If you goWhat:
Veterans Day ceremonyWhen:
Friday, 11 a.m.Where:
UMC, Glenn Miller BallroomCost:
Before the sun came up Wednesday morning, a group of 105 University of Colorado students were gathered near Folsom Stadium.
For the group of Navy ROTC cadets, the two-mile run would be a break from their typical four-mile trek.
At 6 a.m. sharp, Matthew Lamb, Navy cadet and CU senior, took off toward Boulder’s Columbia Cemetery for a tradition that will kick off CU’s Veterans Day celebrations.
The cadets lined the east end of the cemetery near 9th Street and walked a block west placing 308 flags at the graves of veterans, who served in the Civil war, the Spanish-American war, both World wars and the Korean war.
Many of the tombstones do not recognize the veterans as members of the military.
“It means a lot to the active and soon-to-be military members to recognize those who served before us,” Lamb said. “And I think it opens Boulder’s heart to their service.”
CU will hold a Veterans Day ceremony Friday in the University Memorial Center featuring Maj. David Rozelle, commanding officer of the Army ROTC program who lost his foot during one of his three tours to Iraq. CU will also host a Veterans Day concert Friday night and a pre-game tailgate party Saturday before the football game.
Mike Goss, Navy veteran and member of the Boulder Veteran’s Council — which provides the flags for the cemetery memorial — said he is “glad to see the young guys” reflecting on the history of the men and women who served before them.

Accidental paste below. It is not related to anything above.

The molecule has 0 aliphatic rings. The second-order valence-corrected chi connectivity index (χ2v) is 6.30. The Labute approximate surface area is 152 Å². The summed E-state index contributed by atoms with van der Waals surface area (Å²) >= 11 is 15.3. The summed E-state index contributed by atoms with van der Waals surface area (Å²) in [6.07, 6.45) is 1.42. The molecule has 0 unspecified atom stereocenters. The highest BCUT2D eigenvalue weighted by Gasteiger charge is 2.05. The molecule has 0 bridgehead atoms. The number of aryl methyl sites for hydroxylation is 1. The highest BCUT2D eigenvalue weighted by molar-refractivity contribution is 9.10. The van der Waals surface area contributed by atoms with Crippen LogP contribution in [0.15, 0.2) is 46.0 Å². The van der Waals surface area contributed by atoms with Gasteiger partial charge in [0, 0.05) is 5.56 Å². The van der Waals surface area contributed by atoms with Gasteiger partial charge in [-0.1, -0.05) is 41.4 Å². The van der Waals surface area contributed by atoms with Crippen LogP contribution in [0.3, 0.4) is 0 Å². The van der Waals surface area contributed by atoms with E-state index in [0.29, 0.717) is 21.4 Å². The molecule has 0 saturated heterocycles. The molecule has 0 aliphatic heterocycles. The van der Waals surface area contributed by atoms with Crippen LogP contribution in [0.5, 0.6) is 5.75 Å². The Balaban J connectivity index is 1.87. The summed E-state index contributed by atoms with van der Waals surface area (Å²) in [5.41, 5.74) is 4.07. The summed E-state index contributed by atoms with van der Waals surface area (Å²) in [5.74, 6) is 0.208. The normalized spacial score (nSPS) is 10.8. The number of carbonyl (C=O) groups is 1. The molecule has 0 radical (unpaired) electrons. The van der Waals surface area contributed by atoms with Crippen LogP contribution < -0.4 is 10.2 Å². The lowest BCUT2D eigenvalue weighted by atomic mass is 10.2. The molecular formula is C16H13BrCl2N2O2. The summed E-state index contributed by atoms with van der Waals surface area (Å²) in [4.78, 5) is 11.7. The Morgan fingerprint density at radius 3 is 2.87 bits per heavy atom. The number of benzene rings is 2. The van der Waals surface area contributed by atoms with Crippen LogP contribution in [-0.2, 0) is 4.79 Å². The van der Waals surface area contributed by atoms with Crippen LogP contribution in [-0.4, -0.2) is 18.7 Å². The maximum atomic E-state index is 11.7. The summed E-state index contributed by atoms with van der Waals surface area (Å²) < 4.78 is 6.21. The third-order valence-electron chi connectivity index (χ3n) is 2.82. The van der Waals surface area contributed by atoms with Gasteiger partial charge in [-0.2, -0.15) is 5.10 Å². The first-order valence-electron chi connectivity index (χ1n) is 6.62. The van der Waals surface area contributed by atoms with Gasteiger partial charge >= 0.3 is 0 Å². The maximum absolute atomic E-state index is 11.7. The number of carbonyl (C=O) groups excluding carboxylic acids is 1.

“It helps the young guys build a sense of community and shows them, ‘these are the standards I should hold myself to,'” Goss said. “Even if that’s all that happens, it’s worth it but of course we hope it inspires them to be better, too.”
John Patrick Sansom, CU’s G.I. Bill certifying official, is one of the many veterans on campus to be honored this weekend, but Sansom said he will not be focused on his own service but that of the military community on campus.
Sansom served six years in the Army and one tour in Iraq working with Iraqi forces before graduating from CU and eventually working with veterans on campus. Sansom said he has never seen his service as anything but a job but that doesn’t stop him from honoring his fellow servicemen.
“When I was walking around town in my uniform and people were saying thank you, it was just weird,” Sansom said. “To me it was just a job and nothing to be thankful for. It’s not that I don’t appreciate it, it’s just awkward.”
Sansom said he will spend Veterans Day thinking about his friends who are gone, active duty members, ROTC cadets and the families of soldiers.
“We are all veterans eventually,” Sansom said. “The cadets, active members and even dependants whose family is active, we have all been there or will be there soon so we are no different.”